Saturday, January 2, 2016

Happy New Year. On the twenty ninth of this month it will two years since I bought my Mustang. The first year it absorbed all my time , money and attention. The second year I mostly just drove it, pretty much all the time. This car has escaped the fate of so many project cars of being a hobby but not really a car. This can happen on all value levels of cars. The rare, valuable top end cars become garage queens, to maintain their immaculate condition and keep the dreaded high mileage down. While it’s understandable, it does reduce these cars to prisoners. They are only released to the outside world on limited occasions and under the closest supervision. While I can understand this, it isn’t what I want. There is something to said for an immaculate car. And you can always drive your daily.

I had a discussion with the guy’s at work about having our dream cars. Some of the guys are dreaming of new cars. When you by a new car, no matter how fancy or expensive, you plan on driving it. The first two years of depreciation are killer and the value is going to drop whether you drive it or not. Sure you will be extra careful with it, and that first ding or scratch will hurt. Another guy had bought a couple of ten year old BMW sedans. The first was a seven series. Although he didn’t drive it much he found the maintenance costs to be too high. After a couple of years he traded it in on a 5 series sedan. This was supposed to be his wife’s car. For some reason she didn’t drive it much. It mostly lived in the garage. He had been working on restoring a Seventies era Fiat coupe which has now become his garage queen. He just traded his three year old truck and the 5 series on a new F150.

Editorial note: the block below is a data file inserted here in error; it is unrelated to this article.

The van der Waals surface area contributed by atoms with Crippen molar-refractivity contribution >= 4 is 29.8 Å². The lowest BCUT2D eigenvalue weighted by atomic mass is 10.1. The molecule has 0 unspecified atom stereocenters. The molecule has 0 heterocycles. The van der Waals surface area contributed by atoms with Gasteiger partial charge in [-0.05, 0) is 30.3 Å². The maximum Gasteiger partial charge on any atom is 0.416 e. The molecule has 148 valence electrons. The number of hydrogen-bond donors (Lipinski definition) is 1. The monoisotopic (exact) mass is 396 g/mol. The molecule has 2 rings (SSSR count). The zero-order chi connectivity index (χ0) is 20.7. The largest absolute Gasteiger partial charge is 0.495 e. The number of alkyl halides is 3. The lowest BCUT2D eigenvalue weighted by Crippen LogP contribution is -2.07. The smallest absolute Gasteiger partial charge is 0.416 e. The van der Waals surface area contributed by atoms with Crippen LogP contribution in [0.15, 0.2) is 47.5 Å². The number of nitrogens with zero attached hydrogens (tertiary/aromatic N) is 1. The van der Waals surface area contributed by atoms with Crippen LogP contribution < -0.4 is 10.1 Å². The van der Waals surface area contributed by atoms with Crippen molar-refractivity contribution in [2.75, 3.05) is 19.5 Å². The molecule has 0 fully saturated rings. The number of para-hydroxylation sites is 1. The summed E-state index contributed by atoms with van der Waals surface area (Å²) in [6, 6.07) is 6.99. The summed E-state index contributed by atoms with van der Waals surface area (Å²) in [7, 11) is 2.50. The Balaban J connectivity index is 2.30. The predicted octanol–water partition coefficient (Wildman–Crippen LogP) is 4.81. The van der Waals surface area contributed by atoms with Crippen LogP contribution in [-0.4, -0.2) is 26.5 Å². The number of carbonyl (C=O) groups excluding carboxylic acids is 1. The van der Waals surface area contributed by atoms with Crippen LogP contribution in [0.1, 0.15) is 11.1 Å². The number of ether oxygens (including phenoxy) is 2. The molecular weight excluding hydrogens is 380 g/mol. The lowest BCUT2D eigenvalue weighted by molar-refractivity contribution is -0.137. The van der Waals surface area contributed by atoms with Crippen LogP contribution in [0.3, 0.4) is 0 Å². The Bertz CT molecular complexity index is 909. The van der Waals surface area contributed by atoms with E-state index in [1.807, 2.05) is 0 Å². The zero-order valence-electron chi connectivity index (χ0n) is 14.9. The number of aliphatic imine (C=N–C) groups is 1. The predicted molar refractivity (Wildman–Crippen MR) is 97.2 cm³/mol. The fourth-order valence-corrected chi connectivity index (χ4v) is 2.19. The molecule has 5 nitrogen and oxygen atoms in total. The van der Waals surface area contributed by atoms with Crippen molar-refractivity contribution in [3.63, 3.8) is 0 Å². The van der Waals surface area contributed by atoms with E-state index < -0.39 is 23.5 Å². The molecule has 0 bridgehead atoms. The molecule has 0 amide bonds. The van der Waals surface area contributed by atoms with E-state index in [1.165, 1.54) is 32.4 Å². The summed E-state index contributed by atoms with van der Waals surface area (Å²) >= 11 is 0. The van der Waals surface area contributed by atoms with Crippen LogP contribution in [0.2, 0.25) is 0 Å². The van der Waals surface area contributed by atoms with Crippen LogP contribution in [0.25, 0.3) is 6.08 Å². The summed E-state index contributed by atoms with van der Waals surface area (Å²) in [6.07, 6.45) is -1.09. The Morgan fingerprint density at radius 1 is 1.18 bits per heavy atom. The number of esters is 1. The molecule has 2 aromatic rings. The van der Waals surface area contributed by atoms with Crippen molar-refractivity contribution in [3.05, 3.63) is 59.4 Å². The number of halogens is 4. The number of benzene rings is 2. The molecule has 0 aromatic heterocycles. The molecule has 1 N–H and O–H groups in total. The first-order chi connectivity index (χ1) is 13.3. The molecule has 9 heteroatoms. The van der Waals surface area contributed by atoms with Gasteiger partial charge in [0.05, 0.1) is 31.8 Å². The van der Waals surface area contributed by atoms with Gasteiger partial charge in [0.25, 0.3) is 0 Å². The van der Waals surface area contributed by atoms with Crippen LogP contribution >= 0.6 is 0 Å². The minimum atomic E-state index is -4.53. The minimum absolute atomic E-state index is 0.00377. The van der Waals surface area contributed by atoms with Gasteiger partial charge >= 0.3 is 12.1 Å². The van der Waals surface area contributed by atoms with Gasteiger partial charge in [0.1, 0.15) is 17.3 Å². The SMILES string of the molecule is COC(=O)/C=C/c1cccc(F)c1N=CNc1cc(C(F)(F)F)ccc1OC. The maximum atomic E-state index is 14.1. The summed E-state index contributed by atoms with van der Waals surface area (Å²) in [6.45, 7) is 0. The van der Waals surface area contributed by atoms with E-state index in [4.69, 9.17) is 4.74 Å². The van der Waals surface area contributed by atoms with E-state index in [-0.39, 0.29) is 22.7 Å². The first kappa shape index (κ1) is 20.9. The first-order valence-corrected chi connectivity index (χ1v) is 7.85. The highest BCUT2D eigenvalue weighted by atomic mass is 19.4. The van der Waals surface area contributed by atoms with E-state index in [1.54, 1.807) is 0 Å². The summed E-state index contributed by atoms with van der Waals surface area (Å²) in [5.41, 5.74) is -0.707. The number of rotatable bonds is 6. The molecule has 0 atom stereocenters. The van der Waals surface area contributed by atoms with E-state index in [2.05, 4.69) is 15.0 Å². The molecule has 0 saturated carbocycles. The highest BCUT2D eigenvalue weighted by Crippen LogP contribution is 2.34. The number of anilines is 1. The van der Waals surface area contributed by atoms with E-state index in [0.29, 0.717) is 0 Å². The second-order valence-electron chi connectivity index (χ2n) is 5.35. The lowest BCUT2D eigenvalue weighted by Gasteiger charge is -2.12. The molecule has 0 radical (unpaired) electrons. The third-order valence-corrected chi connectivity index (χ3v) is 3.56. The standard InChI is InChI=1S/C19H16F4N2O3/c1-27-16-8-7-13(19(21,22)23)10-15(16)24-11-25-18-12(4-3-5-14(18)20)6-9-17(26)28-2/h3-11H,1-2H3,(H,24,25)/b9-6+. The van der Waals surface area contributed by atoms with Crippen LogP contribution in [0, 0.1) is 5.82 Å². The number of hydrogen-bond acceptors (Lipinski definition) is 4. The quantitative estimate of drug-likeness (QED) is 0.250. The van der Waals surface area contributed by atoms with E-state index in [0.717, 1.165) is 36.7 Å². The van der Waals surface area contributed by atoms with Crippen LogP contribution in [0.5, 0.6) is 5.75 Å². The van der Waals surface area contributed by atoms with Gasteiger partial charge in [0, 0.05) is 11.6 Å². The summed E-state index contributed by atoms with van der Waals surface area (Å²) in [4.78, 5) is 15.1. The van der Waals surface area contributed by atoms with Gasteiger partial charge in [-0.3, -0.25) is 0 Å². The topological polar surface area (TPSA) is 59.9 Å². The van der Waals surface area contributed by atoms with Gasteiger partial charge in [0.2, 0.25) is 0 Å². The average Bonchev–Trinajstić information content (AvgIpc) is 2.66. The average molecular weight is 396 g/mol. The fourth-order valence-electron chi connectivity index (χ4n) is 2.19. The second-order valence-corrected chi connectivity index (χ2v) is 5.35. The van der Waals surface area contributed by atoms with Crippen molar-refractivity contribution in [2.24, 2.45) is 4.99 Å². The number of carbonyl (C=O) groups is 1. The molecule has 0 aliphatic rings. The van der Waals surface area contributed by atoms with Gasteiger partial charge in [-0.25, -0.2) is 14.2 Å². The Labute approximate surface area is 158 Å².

When it came to my turn I said I wanted an Aston Martin DB7 around 2000-2002. I’ve been looking on Craig’s list and I know that either a coupe or a convertible can be had for around 30,000 bucks. Brand new base Mustang money. This is slightly less than most of the 1970 Mustang Mach Ones I’d been looking at. I’m sure the maintenance and insurance costs would be sky high, still we’re talking about a dream. I would have to clean out my garage because there is no way that thing will be parked outside. Would I drive it work? No, probably not. Would the car be safe where I parked it? Would I drive it on errands to the grocery store or mall? No, probably not. Would the car be safe where I parked it? Would I drive it up to Tahoe or down to the Central Coast or L.A.? We do go to L.A. quite a bit. Well, I don’t know how reliable the car would be and there isn’t a lot of luggage space. This has never stopped me from driving my ‘96 Mustang anywhere but I’m sure it would be a consideration with the Aston. Would the car be safe where I parked it? I could use the car for pleasure driving. What does that mean? Going on a drive on a nice day with no serious destination for no real reason. I really don’t have that much time to waste. I could take it to car shows, but I don’t really like car shows that much. And then I would be placed into that hated stereotype- the fat old rich guy. Nobody would care how many years I have wrenched on my old beaters or how much I love or have sacrificed to have this car. Or even that I would do most of the repairs and maintenance myself. They would just see an old guy who has the bucks to buy what he wants. A poseur. And the car isn’t even that expensive! It’s just the image it creates is so exclusive that it overpowers the reality of it’s actual value. The car is really “too much”. I just don’t live the “Aston Martin lifestyle”, I can’t afford it, I’m just a working guy. I think that buying a car like that could be a heartbreaking experience. It’s kind of like painting yourself in a corner and now you find yourself trapped with a car you love, but feel you can never really use. Luckily, I don’t have this dilemma, I don’t have the money at the moment. So I did the next best thing. I bought this beautiful, fabulous, fantastic Jaguar XJS V12 convertible, for less than I paid for my little Mustang beater! Stay tuned as the adventure begins!